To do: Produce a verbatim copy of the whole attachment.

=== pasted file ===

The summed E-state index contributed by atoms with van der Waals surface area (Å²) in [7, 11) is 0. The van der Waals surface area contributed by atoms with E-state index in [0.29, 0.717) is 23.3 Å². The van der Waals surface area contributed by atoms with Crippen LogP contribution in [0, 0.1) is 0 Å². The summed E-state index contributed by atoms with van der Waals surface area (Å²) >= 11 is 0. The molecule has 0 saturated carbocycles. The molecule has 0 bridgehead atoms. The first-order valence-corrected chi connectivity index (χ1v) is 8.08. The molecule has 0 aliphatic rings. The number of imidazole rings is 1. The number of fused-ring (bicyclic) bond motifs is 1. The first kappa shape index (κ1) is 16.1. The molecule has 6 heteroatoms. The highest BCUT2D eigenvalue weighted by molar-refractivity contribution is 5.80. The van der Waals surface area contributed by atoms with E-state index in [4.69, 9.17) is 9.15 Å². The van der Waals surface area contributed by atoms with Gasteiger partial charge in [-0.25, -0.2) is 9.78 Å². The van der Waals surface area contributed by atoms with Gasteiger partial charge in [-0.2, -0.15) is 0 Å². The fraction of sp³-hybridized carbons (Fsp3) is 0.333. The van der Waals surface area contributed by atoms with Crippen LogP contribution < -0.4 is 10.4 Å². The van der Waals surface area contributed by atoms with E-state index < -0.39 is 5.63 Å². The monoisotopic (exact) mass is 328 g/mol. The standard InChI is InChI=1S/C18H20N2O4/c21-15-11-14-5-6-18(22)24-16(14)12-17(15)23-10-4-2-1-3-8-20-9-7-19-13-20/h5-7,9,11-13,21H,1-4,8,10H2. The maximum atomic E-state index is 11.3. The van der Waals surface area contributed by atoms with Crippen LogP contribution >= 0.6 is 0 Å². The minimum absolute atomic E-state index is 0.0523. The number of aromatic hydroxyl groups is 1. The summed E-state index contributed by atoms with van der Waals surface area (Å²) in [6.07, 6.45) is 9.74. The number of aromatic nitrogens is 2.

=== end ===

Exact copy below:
The summed E-state index contributed by atoms with van der Waals surface area (Å²) in [7, 11) is 0. The van der Waals surface area contributed by atoms with E-state index in [0.29, 0.717) is 23.3 Å². The van der Waals surface area contributed by atoms with Crippen LogP contribution in [0, 0.1) is 0 Å². The summed E-state index contributed by atoms with van der Waals surface area (Å²) >= 11 is 0. The molecule has 0 saturated carbocycles. The molecule has 0 bridgehead atoms. The first-order valence-corrected chi connectivity index (χ1v) is 8.08. The molecule has 0 aliphatic rings. The number of imidazole rings is 1. The number of fused-ring (bicyclic) bond motifs is 1. The first kappa shape index (κ1) is 16.1. The molecule has 6 heteroatoms. The highest BCUT2D eigenvalue weighted by molar-refractivity contribution is 5.80. The van der Waals surface area contributed by atoms with E-state index in [4.69, 9.17) is 9.15 Å². The van der Waals surface area contributed by atoms with Gasteiger partial charge in [-0.25, -0.2) is 9.78 Å². The van der Waals surface area contributed by atoms with Gasteiger partial charge in [-0.2, -0.15) is 0 Å². The fraction of sp³-hybridized carbons (Fsp3) is 0.333. The van der Waals surface area contributed by atoms with Crippen LogP contribution < -0.4 is 10.4 Å². The van der Waals surface area contributed by atoms with E-state index < -0.39 is 5.63 Å². The monoisotopic (exact) mass is 328 g/mol. The standard InChI is InChI=1S/C18H20N2O4/c21-15-11-14-5-6-18(22)24-16(14)12-17(15)23-10-4-2-1-3-8-20-9-7-19-13-20/h5-7,9,11-13,21H,1-4,8,10H2. The maximum atomic E-state index is 11.3. The van der Waals surface area contributed by atoms with Crippen LogP contribution >= 0.6 is 0 Å². The minimum absolute atomic E-state index is 0.0523. The number of aromatic hydroxyl groups is 1. The summed E-state index contributed by atoms with van der Waals surface area (Å²) in [6.07, 6.45) is 9.74. The number of aromatic nitrogens is 2.